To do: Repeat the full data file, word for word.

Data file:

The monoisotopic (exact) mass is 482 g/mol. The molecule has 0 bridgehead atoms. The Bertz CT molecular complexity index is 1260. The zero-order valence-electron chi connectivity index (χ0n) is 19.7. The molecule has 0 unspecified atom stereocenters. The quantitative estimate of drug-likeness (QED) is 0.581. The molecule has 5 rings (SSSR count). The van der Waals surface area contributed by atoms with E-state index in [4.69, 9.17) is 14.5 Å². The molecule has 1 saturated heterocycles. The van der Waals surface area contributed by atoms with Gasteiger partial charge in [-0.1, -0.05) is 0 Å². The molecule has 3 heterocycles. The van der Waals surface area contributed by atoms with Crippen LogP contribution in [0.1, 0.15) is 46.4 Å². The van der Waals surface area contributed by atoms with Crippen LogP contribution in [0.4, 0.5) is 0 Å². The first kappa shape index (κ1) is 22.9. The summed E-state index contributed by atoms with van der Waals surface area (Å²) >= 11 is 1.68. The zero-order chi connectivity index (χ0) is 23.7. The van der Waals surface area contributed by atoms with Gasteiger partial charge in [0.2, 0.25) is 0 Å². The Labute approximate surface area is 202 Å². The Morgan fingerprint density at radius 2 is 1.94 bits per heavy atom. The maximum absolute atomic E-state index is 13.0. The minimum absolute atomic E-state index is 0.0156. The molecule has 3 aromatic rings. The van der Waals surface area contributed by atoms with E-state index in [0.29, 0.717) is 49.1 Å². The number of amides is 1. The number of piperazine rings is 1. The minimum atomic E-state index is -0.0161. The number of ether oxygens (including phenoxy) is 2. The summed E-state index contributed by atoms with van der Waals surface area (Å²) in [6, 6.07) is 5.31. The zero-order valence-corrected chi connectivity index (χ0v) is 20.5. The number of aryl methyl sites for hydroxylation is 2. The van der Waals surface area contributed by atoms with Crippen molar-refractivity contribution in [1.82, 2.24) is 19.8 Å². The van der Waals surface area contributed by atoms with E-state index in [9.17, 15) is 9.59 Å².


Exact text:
The monoisotopic (exact) mass is 482 g/mol. The molecule has 0 bridgehead atoms. The Bertz CT molecular complexity index is 1260. The zero-order valence-electron chi connectivity index (χ0n) is 19.7. The molecule has 0 unspecified atom stereocenters. The quantitative estimate of drug-likeness (QED) is 0.581. The molecule has 5 rings (SSSR count). The van der Waals surface area contributed by atoms with E-state index in [4.69, 9.17) is 14.5 Å². The molecule has 1 saturated heterocycles. The van der Waals surface area contributed by atoms with Gasteiger partial charge in [-0.1, -0.05) is 0 Å². The molecule has 3 heterocycles. The van der Waals surface area contributed by atoms with Crippen LogP contribution in [0.1, 0.15) is 46.4 Å². The van der Waals surface area contributed by atoms with Crippen LogP contribution in [0.4, 0.5) is 0 Å². The first kappa shape index (κ1) is 22.9. The summed E-state index contributed by atoms with van der Waals surface area (Å²) >= 11 is 1.68. The zero-order chi connectivity index (χ0) is 23.7. The van der Waals surface area contributed by atoms with Gasteiger partial charge in [0.2, 0.25) is 0 Å². The Labute approximate surface area is 202 Å². The Morgan fingerprint density at radius 2 is 1.94 bits per heavy atom. The maximum absolute atomic E-state index is 13.0. The minimum absolute atomic E-state index is 0.0156. The molecule has 3 aromatic rings. The van der Waals surface area contributed by atoms with E-state index in [0.29, 0.717) is 49.1 Å². The number of amides is 1. The number of piperazine rings is 1. The minimum atomic E-state index is -0.0161. The number of ether oxygens (including phenoxy) is 2. The summed E-state index contributed by atoms with van der Waals surface area (Å²) in [6, 6.07) is 5.31. The zero-order valence-corrected chi connectivity index (χ0v) is 20.5. The number of aryl methyl sites for hydroxylation is 2. The van der Waals surface area contributed by atoms with Crippen molar-refractivity contribution in [1.82, 2.24) is 19.8 Å². The van der Waals surface area contributed by atoms with E-state index in [9.17, 15) is 9.59 Å².